XML Schema and international Booleans

Reynolds, Gregg greynolds at datalogics.com
Fri Nov 12 15:24:04 GMT 1999

> -----Original Message-----
> From: Rick Jelliffe [mailto:ricko at allette.com.au]
> Sent: Friday, November 12, 1999 12:32 AM
>  > ISO creates international standards and im pretty sure that
> {true,false} is not
> > internationally accepted. Using zero (0) and one (1) is 
> certainly more
> neutral and
> > logical.
> No, because 0 and 1 do not carry implications of true or false to many
> people.  And 0 and 1 are Western symbols, so they are only 
> slightly more
> "international" than "true" and "false". Also, don't forget that O is
> used for "approve" and X is used for "disapprove" in some 
> countries, so
> some people may expect 0 to mean "true".

I may be mistaken about this, but I'm pretty sure that Boolean logic has
nothing to do with truth and falsity.  It just needs two distinguishable
values.  If we wanted to be really up-to-the-minute, we could follow the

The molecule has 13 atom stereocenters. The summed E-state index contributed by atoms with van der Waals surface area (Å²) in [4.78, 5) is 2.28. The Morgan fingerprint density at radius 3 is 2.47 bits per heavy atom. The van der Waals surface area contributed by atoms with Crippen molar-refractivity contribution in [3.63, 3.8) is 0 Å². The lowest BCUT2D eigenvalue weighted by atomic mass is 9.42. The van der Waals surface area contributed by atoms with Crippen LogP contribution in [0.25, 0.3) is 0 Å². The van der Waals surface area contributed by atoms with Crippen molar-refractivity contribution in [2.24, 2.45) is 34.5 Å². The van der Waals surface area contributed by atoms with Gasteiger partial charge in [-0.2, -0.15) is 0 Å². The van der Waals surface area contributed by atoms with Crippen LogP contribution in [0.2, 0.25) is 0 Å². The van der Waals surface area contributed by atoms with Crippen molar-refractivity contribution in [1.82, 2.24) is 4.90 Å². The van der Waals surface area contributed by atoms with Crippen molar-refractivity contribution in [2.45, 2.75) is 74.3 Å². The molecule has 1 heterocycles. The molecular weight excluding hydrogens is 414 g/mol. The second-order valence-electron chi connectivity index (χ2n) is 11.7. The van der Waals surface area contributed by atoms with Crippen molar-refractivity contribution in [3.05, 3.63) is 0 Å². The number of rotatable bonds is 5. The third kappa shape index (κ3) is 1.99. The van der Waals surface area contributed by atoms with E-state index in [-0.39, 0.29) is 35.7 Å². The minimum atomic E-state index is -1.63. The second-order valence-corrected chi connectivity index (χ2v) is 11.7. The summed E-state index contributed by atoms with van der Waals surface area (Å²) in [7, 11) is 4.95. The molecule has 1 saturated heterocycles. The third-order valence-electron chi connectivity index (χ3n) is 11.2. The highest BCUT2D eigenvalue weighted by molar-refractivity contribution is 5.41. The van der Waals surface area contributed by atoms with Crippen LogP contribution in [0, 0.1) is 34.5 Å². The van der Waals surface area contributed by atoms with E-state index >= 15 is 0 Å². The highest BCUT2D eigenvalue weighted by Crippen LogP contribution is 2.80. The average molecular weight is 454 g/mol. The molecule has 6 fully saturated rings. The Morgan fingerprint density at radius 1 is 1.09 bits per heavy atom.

usage of logicians and use U+22A4 (DOWN TACK) and U+22A5 (DOWN TACK) as the
canonical values (notice I didn't say "as 'true' and 'false'); but we would
be entirely justified in choosing "foo" and "bar".  Whether the booleans are
used to denote truth-values depends on the application, which should be able
to express t/f in any language.

I'm only half-joking about DOWN/UP TACK; DOWN TACK looks like a capital 'T',
UP TACK looks like it's opposite, so the mapping the true/false is
straightforward, but not part of the semantics of the symbols.  Also about
as language-neutral as it gets.  So define schema semantics in terms of
down/up tack, and define a few standard lexical mappings (e.g. to 'true' and
'false') that all implementations are required to understand.

My two cents before I head back to the fox hole.


P.S.  I just love the phrase "international boolean".  We certainly don't
need no stinkin' national booleans.  Although I understand the municipal
booleans aren't bad in some places. ;)

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